Environmental Security Rising on the International Agenda

  • Elizabeth Florescu The Millennium Project
  • Jerome C. Glenn The Millennium Project

Abstract

Security threats are changing: natural disasters are increasing in frequency and impacts; synthetic biology gives rise to new forms of biological weapons and laboratory accidents; nuclear waste continues to mount, often with little protection; untested chemicals proliferate; shortages of water, increasing food prices, and dwindling energy supplies threaten human security; and other environmental and social problems cannot be addressed by conventional military force. New security strategies are needed. Although transborder nationstate wars are decreasing, intrastate ethnic conflicts and environmental problems are increasing, a situation which the UN and conventional military forces were not designed to address. Since environmental degradation and social conflicts exacerbate each other, their incidence and severity could expand unless they are addressed together. Therefore, environmental security is increasingly dominating national and international agendas. The Millennium Project defines environmental security as environmental viability for life support, with three sub-elements: a) preventing or repairing military damage to the environment; b) preventing or responding to environmentally caused conflicts, and c) protecting the environment due to its inherent moral value. This article presents some emerging environmental security–related issues and strategies organized around this definition, including international environmental legal frameworks and potential changes.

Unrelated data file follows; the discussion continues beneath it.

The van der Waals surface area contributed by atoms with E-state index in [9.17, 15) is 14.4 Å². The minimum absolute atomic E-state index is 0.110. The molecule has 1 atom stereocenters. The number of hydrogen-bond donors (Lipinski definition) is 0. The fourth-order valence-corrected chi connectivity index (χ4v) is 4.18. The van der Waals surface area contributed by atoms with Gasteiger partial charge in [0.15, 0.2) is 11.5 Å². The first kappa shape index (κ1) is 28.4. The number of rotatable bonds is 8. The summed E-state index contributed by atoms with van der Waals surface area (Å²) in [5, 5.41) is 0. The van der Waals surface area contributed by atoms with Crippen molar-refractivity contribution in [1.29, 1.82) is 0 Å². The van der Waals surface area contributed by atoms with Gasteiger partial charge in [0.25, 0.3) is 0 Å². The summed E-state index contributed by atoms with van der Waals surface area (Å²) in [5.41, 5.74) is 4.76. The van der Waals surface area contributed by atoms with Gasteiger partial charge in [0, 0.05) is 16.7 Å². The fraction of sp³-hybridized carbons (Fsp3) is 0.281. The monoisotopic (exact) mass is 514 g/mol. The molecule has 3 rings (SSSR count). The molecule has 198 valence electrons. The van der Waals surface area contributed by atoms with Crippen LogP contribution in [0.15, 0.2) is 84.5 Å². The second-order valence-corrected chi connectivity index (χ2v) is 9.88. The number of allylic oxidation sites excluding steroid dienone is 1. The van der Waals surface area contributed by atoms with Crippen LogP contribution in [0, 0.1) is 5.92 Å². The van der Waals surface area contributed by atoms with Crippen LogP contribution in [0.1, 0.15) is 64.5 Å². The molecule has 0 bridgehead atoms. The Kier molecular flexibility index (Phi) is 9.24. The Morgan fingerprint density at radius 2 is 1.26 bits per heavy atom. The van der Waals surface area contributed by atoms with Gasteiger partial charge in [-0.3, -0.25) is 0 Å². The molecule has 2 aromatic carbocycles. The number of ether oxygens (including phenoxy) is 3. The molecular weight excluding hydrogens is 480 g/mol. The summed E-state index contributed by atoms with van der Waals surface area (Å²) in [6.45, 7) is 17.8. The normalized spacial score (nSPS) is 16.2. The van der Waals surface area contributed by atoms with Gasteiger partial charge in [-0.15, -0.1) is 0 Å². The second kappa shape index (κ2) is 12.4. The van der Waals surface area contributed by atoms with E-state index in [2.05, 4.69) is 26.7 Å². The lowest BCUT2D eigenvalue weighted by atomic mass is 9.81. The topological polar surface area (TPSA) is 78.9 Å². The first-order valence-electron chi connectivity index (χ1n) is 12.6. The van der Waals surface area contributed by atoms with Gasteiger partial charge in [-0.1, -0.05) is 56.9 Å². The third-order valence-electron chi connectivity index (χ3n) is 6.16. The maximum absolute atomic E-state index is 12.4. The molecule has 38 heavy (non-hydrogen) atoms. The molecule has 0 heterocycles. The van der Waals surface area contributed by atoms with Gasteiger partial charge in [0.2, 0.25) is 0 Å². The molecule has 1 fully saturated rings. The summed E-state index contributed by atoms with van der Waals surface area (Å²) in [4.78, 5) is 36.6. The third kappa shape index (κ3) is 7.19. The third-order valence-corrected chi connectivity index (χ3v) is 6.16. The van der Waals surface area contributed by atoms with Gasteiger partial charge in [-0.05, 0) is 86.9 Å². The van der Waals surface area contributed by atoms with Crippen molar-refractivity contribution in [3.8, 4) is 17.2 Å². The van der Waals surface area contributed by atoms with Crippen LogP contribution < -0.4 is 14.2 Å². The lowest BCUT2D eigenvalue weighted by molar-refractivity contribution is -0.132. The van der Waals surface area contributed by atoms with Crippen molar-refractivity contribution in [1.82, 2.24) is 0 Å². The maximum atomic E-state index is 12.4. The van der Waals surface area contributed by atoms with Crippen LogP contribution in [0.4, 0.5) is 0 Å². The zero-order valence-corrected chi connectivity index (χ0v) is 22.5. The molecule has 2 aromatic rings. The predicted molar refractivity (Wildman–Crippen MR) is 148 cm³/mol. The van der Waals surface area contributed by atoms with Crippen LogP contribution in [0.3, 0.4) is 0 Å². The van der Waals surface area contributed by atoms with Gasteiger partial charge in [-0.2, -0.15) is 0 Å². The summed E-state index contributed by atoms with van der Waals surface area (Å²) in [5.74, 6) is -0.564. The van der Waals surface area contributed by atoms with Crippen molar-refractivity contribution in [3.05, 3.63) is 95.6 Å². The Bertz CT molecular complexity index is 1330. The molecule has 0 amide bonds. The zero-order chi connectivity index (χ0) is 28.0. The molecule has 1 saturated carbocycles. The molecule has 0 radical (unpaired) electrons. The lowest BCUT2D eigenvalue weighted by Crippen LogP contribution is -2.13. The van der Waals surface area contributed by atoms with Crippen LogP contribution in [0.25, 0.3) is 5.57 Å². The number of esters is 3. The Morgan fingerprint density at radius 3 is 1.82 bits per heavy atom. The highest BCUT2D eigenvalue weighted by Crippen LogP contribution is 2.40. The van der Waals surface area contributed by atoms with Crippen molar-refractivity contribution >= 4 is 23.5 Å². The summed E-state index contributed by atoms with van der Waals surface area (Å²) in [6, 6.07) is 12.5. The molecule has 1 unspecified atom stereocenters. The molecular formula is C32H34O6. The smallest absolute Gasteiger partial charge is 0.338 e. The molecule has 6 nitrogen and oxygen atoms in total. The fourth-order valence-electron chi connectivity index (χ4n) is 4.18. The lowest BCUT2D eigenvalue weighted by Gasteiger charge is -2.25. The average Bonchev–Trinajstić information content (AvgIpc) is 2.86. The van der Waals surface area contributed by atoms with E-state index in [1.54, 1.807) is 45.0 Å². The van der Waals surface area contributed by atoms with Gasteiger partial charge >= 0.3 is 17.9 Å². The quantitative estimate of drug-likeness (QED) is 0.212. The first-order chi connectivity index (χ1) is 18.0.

Published
Apr 22, 2015
How to Cite
FLORESCU, Elizabeth; GLENN, Jerome C.. Environmental Security Rising on the International Agenda. Development, Environment and Foresight, [S.l.], v. 1, n. 1, p. 6-23, apr. 2015. ISSN 2336-6621. Available at: <http://def-journal.eu/index.php/def/article/view/3>. Date accessed: 24 mar. 2019.

Keywords

environmental security; nontraditional security threats; multilateral environ-mental agreements; military action; pollution